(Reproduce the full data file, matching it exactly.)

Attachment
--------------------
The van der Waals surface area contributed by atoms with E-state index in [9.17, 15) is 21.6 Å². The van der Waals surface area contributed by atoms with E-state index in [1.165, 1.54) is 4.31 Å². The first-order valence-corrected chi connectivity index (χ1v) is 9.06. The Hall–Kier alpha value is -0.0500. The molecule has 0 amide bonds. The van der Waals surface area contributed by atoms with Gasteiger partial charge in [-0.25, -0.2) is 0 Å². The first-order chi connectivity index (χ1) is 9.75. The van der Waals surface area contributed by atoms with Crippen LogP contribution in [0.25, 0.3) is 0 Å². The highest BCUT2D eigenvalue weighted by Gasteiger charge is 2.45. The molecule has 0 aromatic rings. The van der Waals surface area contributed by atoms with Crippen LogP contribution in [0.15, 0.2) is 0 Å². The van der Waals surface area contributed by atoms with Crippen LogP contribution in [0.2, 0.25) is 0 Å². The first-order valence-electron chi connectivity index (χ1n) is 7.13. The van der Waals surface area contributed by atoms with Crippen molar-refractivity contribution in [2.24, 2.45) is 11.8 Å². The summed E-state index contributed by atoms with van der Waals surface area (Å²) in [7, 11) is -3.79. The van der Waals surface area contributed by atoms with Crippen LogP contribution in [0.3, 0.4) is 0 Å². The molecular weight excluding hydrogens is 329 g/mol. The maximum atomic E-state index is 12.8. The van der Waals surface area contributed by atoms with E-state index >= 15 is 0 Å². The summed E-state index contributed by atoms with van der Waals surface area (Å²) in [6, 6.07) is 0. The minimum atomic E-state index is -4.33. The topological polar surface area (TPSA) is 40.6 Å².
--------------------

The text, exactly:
The van der Waals surface area contributed by atoms with E-state index in [9.17, 15) is 21.6 Å². The van der Waals surface area contributed by atoms with E-state index in [1.165, 1.54) is 4.31 Å². The first-order valence-corrected chi connectivity index (χ1v) is 9.06. The Hall–Kier alpha value is -0.0500. The molecule has 0 amide bonds. The van der Waals surface area contributed by atoms with Gasteiger partial charge in [-0.25, -0.2) is 0 Å². The first-order chi connectivity index (χ1) is 9.75. The van der Waals surface area contributed by atoms with Crippen LogP contribution in [0.25, 0.3) is 0 Å². The highest BCUT2D eigenvalue weighted by Gasteiger charge is 2.45. The molecule has 0 aromatic rings. The van der Waals surface area contributed by atoms with Crippen LogP contribution in [0.15, 0.2) is 0 Å². The van der Waals surface area contributed by atoms with Crippen LogP contribution in [0.2, 0.25) is 0 Å². The first-order valence-electron chi connectivity index (χ1n) is 7.13. The van der Waals surface area contributed by atoms with Crippen molar-refractivity contribution in [2.24, 2.45) is 11.8 Å². The summed E-state index contributed by atoms with van der Waals surface area (Å²) in [7, 11) is -3.79. The van der Waals surface area contributed by atoms with Crippen LogP contribution in [0.3, 0.4) is 0 Å². The molecular weight excluding hydrogens is 329 g/mol. The maximum atomic E-state index is 12.8. The van der Waals surface area contributed by atoms with E-state index >= 15 is 0 Å². The summed E-state index contributed by atoms with van der Waals surface area (Å²) in [6, 6.07) is 0. The minimum atomic E-state index is -4.33. The topological polar surface area (TPSA) is 40.6 Å².